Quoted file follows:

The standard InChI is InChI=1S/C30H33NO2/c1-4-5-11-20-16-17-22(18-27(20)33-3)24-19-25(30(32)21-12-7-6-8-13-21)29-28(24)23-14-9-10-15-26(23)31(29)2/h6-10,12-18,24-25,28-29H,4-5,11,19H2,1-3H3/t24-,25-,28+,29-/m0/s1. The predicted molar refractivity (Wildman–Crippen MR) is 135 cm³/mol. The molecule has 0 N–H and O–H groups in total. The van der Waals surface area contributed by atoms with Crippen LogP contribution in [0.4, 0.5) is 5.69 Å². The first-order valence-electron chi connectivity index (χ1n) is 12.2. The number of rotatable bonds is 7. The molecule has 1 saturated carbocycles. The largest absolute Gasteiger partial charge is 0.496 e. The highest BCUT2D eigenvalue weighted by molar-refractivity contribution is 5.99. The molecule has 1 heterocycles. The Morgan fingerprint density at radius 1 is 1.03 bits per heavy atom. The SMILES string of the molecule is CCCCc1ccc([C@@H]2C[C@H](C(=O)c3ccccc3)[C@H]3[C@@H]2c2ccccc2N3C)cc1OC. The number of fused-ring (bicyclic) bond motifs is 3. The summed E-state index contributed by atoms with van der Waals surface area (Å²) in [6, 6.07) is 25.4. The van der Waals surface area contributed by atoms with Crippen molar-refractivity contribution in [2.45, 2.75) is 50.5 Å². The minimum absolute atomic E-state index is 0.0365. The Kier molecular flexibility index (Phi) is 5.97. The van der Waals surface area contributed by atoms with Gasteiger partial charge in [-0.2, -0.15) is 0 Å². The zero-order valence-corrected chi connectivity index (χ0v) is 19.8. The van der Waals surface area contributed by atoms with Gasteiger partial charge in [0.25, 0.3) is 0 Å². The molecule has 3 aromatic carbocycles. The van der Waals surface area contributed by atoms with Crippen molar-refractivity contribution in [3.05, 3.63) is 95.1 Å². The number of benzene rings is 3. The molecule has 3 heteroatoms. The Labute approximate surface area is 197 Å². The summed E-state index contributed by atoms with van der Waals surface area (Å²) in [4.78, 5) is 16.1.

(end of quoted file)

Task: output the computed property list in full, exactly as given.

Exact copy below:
The standard InChI is InChI=1S/C30H33NO2/c1-4-5-11-20-16-17-22(18-27(20)33-3)24-19-25(30(32)21-12-7-6-8-13-21)29-28(24)23-14-9-10-15-26(23)31(29)2/h6-10,12-18,24-25,28-29H,4-5,11,19H2,1-3H3/t24-,25-,28+,29-/m0/s1. The predicted molar refractivity (Wildman–Crippen MR) is 135 cm³/mol. The molecule has 0 N–H and O–H groups in total. The van der Waals surface area contributed by atoms with Crippen LogP contribution in [0.4, 0.5) is 5.69 Å². The first-order valence-electron chi connectivity index (χ1n) is 12.2. The number of rotatable bonds is 7. The molecule has 1 saturated carbocycles. The largest absolute Gasteiger partial charge is 0.496 e. The highest BCUT2D eigenvalue weighted by molar-refractivity contribution is 5.99. The molecule has 1 heterocycles. The Morgan fingerprint density at radius 1 is 1.03 bits per heavy atom. The SMILES string of the molecule is CCCCc1ccc([C@@H]2C[C@H](C(=O)c3ccccc3)[C@H]3[C@@H]2c2ccccc2N3C)cc1OC. The number of fused-ring (bicyclic) bond motifs is 3. The summed E-state index contributed by atoms with van der Waals surface area (Å²) in [6, 6.07) is 25.4. The van der Waals surface area contributed by atoms with Crippen molar-refractivity contribution in [2.45, 2.75) is 50.5 Å². The minimum absolute atomic E-state index is 0.0365. The Kier molecular flexibility index (Phi) is 5.97. The van der Waals surface area contributed by atoms with Gasteiger partial charge in [-0.2, -0.15) is 0 Å². The zero-order valence-corrected chi connectivity index (χ0v) is 19.8. The van der Waals surface area contributed by atoms with Gasteiger partial charge in [0.25, 0.3) is 0 Å². The molecule has 3 aromatic carbocycles. The van der Waals surface area contributed by atoms with Crippen molar-refractivity contribution in [3.05, 3.63) is 95.1 Å². The number of benzene rings is 3. The molecule has 3 heteroatoms. The Labute approximate surface area is 197 Å². The summed E-state index contributed by atoms with van der Waals surface area (Å²) in [4.78, 5) is 16.1.